Marco Eijken

Dosing Limitation for Intra-Renal Arterial Infusion of Mesenchymal Stromal Cells

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The immunomodulatory and regenerative properties of mesenchymal stromal cells (MSCs) make MSC therapy a promising therapeutic strategy in kidney disease. A targeted MSC administration via the renal artery offers an efficient delivery method with limited spillover to other organs. Although local administration alleviates safety issues with MSCs in systemic circulation, it introduces new safety concerns in the kidneys. In a porcine model, we employed intra-renal arterial infusion of ten million allogenic adipose tissue-derived MSCs. In order to trigger any potential adverse events, a higher dose (hundred million MSCs) was also included. The kidney function was studied by magnetic resonance imaging after the MSC infusion and again at two weeks post-treatment. The kidneys were assessed by single kidney glomerular filtration rate (skGFR) measurements, histology and inflammation, and fibrosis-related gene expression. None of the measured parameters were affected immediately after the administration of ten million MSCs, but the administration of one hundred million MSCs induced severe adverse events. Renal perfusion was reduced immediately after MSC administration which coincided with the presence of microthrombi in the glomeruli and signs of an instant blood-mediated inflammatory reaction. At two weeks post-treatment, the kidneys that were treated with one hundred million MSCs showed reduced skGFR, signs of tissue inflammation, and glomerular and tubular damage. In conclusions, the intra-renal administration of ten million MSCs is well-tolerated by the porcine kidney. However, higher concentrations (one hundred million MSCs) caused severe kidney damage, implying that very high doses of intra-renally administered MSCs should be undertaken with caution.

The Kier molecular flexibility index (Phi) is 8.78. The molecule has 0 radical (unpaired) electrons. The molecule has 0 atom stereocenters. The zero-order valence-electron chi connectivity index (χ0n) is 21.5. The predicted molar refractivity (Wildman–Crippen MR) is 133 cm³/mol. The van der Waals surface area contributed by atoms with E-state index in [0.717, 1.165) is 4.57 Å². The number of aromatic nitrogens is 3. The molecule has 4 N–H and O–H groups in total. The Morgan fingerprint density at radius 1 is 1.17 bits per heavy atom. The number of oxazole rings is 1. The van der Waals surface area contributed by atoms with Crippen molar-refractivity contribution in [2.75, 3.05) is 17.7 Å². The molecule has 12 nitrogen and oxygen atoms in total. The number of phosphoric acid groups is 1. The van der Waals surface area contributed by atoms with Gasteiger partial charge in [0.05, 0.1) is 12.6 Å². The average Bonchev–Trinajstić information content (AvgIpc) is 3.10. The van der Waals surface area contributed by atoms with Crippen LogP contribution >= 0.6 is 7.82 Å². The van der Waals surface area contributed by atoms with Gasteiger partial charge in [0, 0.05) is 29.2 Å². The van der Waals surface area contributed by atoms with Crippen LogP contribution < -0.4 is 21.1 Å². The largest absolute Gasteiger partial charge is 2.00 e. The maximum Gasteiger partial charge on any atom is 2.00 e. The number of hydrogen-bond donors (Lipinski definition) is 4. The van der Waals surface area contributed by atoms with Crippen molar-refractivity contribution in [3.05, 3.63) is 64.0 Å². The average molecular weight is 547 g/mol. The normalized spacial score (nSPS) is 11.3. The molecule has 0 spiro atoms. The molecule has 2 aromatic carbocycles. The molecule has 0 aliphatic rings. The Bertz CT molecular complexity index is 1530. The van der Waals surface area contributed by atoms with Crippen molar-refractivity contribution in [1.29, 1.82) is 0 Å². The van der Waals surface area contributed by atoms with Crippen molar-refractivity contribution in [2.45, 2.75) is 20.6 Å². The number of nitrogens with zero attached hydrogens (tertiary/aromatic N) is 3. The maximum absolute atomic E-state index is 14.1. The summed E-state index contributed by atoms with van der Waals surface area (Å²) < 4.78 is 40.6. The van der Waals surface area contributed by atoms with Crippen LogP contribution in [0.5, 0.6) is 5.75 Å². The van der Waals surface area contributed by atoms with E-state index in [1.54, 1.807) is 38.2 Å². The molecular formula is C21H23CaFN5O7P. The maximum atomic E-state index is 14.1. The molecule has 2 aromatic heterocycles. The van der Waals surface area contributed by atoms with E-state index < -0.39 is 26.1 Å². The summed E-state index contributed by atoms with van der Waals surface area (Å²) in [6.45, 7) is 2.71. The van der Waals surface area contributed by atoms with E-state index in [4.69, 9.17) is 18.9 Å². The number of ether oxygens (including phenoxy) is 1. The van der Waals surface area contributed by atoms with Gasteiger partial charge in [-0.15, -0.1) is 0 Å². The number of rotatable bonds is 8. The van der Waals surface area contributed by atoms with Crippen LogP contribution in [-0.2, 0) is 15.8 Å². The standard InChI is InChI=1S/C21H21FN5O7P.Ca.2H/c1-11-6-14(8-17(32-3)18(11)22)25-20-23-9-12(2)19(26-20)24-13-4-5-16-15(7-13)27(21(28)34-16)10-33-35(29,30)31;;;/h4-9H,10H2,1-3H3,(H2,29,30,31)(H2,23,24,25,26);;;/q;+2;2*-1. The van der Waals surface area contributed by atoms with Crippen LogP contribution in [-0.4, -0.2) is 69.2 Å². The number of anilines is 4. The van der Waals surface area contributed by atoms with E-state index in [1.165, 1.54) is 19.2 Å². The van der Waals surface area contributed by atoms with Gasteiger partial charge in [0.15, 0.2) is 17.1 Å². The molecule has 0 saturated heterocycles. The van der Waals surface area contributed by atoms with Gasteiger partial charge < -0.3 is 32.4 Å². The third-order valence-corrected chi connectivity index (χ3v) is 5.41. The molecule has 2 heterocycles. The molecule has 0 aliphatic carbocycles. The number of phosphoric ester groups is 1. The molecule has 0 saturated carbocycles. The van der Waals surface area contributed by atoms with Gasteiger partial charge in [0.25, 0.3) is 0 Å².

TidsskriftInternational Journal of Molecular Sciences
Antal sider15
StatusUdgivet - jul. 2022

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